Sunday, December 20, 2015

Easily waylaid by racism and fear

GUEST: Les Leopold, an economic researcher who co-founded The Labor Institute and The Public Health Institute, talks about his latest book: Runaway Inequality: An Activists Guide to Economic Justice.

Les Leopold is a story teller. What happened in the early 1980's that started giving all of society's wealth to the very rich? It is sort of a detective story, with the University of Chicago, and major corporation think tanks playing a role. Somehow, most economists embraced this new doctrine favorable to Wall Street, and the genie was out of the bottle. 

But why bother with understanding how the average wage earner has been screwed over the last few decades? Most Americans know that working people are now under the thumb of major corporations and Wall Street. Why not start the revolution now?

Eli and I had that discussion after the interview. I said that all liberation movements have to start with understanding and self knowledge. Unless people can see the totality of their oppression, they are easily waylaid by racism and fear. That is why we are seeing the return of fascist candidates now, eager to point the finger of blame in any direction but the wealthy elite.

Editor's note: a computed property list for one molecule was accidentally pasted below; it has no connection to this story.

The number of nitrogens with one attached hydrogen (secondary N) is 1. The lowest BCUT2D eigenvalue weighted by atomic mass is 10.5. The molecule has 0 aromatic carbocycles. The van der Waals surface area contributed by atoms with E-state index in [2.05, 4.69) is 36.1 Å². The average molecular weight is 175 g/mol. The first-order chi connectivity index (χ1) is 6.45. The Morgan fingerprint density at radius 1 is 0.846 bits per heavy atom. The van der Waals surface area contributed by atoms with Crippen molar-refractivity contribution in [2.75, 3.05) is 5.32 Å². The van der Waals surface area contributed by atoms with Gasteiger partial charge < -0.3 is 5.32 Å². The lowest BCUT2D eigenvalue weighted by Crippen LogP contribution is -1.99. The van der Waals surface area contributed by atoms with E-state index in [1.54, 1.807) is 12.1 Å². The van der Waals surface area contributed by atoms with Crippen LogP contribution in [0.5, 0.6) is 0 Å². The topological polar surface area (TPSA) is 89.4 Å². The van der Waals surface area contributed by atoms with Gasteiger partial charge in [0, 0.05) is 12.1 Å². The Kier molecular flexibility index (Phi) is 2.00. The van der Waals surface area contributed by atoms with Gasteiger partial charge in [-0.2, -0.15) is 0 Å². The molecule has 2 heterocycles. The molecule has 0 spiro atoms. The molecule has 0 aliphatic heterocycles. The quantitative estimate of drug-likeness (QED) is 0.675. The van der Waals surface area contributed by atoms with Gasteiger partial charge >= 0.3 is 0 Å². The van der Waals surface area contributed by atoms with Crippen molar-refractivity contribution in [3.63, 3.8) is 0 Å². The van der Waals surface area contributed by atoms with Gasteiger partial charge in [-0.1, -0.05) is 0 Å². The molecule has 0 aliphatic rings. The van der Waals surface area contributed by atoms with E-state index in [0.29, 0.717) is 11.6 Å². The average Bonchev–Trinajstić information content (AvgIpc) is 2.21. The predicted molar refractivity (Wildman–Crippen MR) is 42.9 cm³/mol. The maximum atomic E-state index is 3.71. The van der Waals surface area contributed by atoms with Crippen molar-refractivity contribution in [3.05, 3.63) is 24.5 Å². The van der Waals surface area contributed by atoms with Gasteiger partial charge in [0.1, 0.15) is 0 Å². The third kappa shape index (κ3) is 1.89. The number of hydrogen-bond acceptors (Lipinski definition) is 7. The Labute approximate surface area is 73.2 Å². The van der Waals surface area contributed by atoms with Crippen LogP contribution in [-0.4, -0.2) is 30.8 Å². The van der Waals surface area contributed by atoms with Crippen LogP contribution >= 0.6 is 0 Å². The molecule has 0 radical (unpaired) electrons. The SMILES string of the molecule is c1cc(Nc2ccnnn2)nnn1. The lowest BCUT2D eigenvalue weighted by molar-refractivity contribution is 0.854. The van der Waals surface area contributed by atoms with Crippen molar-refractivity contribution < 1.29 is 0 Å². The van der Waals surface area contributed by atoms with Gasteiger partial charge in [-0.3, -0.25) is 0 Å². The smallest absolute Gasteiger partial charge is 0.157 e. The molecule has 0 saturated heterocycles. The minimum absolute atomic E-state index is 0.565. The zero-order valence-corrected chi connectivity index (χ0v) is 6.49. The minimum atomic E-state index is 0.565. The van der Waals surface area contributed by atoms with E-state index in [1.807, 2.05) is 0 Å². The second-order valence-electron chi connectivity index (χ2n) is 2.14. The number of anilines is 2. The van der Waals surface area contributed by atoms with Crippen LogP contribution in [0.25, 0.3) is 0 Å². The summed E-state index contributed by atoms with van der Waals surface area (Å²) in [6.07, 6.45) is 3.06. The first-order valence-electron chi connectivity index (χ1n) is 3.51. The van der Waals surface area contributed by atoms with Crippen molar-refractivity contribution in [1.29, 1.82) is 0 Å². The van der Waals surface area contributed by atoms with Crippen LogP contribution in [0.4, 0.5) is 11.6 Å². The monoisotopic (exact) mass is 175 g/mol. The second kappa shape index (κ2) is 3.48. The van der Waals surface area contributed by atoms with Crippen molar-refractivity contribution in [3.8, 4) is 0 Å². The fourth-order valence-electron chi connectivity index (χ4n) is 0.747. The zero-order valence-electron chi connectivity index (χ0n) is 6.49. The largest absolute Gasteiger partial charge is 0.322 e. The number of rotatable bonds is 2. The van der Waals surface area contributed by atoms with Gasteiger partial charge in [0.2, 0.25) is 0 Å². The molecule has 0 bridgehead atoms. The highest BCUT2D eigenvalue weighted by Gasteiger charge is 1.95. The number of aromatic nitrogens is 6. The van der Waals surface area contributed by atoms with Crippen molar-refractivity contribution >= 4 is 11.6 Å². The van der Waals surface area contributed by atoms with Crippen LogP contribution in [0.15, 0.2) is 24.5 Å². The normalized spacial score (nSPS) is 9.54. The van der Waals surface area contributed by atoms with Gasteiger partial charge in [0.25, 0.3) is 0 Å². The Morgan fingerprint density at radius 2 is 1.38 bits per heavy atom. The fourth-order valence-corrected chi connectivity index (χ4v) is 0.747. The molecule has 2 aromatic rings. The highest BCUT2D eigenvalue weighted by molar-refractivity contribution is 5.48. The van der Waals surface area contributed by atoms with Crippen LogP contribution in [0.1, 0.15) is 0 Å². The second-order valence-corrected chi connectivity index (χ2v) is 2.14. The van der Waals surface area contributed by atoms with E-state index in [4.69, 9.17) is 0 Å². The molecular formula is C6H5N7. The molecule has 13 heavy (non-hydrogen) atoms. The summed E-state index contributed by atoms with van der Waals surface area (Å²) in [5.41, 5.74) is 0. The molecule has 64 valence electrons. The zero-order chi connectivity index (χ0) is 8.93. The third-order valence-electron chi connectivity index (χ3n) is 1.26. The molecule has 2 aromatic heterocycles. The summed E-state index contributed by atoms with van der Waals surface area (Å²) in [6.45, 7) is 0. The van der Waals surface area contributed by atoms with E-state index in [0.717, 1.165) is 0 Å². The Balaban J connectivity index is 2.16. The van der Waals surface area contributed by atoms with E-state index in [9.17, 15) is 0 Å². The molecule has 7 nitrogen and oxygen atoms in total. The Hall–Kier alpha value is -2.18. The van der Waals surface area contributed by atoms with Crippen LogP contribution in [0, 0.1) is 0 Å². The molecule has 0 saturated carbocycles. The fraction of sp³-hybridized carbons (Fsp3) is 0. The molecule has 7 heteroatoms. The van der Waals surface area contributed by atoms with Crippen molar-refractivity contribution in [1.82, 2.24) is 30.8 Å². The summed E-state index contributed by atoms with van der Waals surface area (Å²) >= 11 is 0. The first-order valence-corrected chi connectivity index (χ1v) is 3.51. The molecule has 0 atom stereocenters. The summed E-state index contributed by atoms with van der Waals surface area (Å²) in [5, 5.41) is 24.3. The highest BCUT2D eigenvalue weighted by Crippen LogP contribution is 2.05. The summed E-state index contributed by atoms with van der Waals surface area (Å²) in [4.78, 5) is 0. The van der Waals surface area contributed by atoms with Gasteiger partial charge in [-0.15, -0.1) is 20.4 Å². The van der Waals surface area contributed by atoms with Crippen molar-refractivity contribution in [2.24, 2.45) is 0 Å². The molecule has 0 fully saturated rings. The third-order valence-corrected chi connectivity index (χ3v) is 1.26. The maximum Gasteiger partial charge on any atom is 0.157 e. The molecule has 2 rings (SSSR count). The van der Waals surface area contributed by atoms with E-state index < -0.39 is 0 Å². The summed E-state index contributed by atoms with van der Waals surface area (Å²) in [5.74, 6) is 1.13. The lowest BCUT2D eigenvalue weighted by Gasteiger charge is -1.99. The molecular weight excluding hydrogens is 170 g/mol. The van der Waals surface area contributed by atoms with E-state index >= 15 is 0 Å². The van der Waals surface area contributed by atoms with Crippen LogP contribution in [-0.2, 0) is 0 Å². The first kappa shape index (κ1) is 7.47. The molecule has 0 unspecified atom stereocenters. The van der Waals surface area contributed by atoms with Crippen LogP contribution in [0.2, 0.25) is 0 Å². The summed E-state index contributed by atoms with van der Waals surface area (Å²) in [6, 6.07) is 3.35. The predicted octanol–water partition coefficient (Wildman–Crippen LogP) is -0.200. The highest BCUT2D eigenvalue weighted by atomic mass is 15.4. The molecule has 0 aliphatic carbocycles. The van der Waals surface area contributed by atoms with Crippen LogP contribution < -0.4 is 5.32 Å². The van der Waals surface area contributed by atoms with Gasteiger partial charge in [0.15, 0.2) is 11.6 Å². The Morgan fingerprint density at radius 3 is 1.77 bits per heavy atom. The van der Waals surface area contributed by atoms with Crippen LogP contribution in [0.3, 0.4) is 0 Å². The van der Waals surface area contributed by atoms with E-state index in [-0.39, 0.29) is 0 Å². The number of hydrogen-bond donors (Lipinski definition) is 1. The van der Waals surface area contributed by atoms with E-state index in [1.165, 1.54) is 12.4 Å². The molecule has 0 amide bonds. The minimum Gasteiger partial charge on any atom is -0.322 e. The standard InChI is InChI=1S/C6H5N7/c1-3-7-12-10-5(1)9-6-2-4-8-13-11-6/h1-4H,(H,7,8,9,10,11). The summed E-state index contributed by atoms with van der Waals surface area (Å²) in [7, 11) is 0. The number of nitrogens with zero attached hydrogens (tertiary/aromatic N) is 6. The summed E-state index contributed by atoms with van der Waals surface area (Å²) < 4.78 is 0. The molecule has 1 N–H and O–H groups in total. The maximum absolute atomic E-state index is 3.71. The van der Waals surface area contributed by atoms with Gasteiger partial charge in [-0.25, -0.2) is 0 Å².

Eli had a good point too. Both of us had lived in occupy camps, although certainly not for very long. Wan't that a better way to see the emerging of a new world? Isn't it going to be a communal experience rather than a history lesson that really brings change!

Of course, self awareness groups are communal experiences, like our local reading of Michelle Alexander's The New Jim Crow. Les Leopold's last chapter is all about group learning, facilitators going out into the field to tell the story of Wall Street's takeover. 

The 99% has to be educated and organized to take on the neoliberal national security state. Organize a group and read Les Leopold's book for the new year!

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